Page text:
Frog 1/72 Wyvern F.4

Kit Number: F 198

Price: $10.00 (at the time of this article, it was a collector's item asking many times this price.

Media: Injection Molded

Decals:  Two versions: 827 and 830 Sq

Date of Review: 23 December 1997

Reviewer and Photos: Scott Van Aken

Without a doubt, one of the neatest looking aircraft was Westland's twin turboprop Wyvern strike fighter.  Developed when jet naval aircraft were still an uncertainty, the Wyvern had problems of its own in reaching production.  The turboprop was supposed to give nearly the speed of a jet without the huge amount of fuel consumption.  Well, unfortunately, this was not the case with these early engines.  After many years of development, the Wyvern did finally enter service in the mid 50's only to serve with a handful of units and then be withdrawn from service after only a few years of operation. They did see action during the Suez War of 1956 and acquitted themselves well, but the handwriting was on the wall and the days of the prop driven attack plane were over in the RN.

Frog's kit is typical of the day; i.e. minimal detail, interior, and easy to build.  Actually, this kit has an interior that is not that bad for the day coming with actual side panels and a rather decent seat and instrument panel.  When starting on this kit, I decided to cut out all the flight surfaces and display them in other than the neutral position.  A rather easy job considering the design of the kit.  I simply scribed the hinge lines until the part came free.  I also used Aeroclub's white metal landing gear as it is superior to the Frog items.  I built the aircraft clean as I did not have replacement rocket rails and rockets for the badly shaped kit items.  I also left off the auxiliary fuel tanks.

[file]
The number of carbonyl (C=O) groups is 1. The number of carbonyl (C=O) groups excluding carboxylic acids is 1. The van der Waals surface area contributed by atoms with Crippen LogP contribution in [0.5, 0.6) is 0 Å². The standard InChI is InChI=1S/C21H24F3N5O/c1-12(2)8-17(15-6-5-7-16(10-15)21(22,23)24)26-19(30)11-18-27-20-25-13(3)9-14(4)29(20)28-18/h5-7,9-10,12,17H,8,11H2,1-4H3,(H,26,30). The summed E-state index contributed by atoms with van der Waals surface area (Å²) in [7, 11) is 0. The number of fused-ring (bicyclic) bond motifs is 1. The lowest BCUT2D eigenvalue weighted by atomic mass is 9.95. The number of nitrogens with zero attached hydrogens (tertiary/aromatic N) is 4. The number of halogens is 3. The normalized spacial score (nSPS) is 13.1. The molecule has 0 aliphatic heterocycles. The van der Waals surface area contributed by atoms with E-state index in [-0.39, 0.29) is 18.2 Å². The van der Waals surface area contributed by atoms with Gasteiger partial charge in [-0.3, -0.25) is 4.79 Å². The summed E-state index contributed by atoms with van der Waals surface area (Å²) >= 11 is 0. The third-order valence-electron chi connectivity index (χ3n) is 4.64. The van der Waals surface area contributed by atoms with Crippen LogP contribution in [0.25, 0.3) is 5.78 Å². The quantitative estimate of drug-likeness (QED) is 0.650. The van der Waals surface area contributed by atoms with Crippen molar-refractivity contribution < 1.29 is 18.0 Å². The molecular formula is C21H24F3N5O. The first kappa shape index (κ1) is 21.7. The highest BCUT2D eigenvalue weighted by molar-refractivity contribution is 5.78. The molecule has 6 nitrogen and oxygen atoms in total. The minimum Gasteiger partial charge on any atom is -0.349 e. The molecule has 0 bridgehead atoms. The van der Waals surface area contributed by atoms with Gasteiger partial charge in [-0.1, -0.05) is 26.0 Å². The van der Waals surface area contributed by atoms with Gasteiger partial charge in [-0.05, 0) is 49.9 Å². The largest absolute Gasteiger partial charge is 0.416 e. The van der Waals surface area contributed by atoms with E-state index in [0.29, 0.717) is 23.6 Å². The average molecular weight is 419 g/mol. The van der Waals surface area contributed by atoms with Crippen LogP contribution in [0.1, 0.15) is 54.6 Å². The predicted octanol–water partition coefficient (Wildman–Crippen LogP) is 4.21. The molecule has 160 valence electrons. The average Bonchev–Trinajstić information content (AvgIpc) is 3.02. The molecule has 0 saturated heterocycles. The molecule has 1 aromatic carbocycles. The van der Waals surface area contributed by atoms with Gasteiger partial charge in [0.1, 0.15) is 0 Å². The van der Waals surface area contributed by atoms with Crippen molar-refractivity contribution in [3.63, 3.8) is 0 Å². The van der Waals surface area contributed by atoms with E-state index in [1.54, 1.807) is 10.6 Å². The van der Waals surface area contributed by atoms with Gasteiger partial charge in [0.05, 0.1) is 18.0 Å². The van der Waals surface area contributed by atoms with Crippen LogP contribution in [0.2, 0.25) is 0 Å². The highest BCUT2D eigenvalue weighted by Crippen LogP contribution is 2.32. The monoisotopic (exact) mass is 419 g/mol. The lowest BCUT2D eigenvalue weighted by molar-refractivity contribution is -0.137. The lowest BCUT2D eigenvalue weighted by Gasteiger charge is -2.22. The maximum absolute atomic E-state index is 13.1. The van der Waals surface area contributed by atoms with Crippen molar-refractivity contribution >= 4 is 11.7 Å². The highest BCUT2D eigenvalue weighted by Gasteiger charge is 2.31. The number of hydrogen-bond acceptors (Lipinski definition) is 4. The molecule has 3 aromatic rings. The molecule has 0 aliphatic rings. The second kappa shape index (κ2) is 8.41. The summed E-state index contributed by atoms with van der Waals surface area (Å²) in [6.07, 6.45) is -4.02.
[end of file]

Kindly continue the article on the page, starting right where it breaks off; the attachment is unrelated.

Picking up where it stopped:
Assembly was a breeze with the parts fitting quite well, thank you.  Filler was used in the normal areas (fuselage, wings) and the kit painted sky lower and extra dark sea grey upper.  I even used the Frog decals and they went on well and did not react negatively to the rather strong setting solution I used to get the underwing serials to snuggle down to the rather convoluted surface therein.

The end result is a nice model of an unusual subject.  I know that the Russians have the mold for this, but why they have not released more of these is a mystery. Highly recommended if you can find it and can you tell that I painted this one with a brush!

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